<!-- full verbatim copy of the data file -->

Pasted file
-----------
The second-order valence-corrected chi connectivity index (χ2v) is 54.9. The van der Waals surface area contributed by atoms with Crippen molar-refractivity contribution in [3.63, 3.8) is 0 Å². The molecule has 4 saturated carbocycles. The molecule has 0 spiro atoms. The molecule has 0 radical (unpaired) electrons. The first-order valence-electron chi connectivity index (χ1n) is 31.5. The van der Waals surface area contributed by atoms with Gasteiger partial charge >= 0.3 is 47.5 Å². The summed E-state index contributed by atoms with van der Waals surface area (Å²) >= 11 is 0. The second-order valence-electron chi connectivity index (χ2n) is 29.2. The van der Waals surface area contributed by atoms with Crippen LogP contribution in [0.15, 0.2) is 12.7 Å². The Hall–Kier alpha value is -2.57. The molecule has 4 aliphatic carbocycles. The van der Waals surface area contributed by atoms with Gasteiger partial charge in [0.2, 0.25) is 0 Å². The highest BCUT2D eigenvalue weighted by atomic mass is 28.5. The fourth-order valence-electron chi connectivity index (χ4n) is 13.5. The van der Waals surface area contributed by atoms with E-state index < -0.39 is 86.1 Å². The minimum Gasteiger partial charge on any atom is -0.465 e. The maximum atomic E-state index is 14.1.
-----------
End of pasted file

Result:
The second-order valence-corrected chi connectivity index (χ2v) is 54.9. The van der Waals surface area contributed by atoms with Crippen molar-refractivity contribution in [3.63, 3.8) is 0 Å². The molecule has 4 saturated carbocycles. The molecule has 0 spiro atoms. The molecule has 0 radical (unpaired) electrons. The first-order valence-electron chi connectivity index (χ1n) is 31.5. The van der Waals surface area contributed by atoms with Gasteiger partial charge >= 0.3 is 47.5 Å². The summed E-state index contributed by atoms with van der Waals surface area (Å²) >= 11 is 0. The second-order valence-electron chi connectivity index (χ2n) is 29.2. The van der Waals surface area contributed by atoms with Crippen LogP contribution in [0.15, 0.2) is 12.7 Å². The Hall–Kier alpha value is -2.57. The molecule has 4 aliphatic carbocycles. The van der Waals surface area contributed by atoms with Gasteiger partial charge in [0.2, 0.25) is 0 Å². The highest BCUT2D eigenvalue weighted by atomic mass is 28.5. The fourth-order valence-electron chi connectivity index (χ4n) is 13.5. The van der Waals surface area contributed by atoms with E-state index < -0.39 is 86.1 Å². The minimum Gasteiger partial charge on any atom is -0.465 e. The maximum atomic E-state index is 14.1.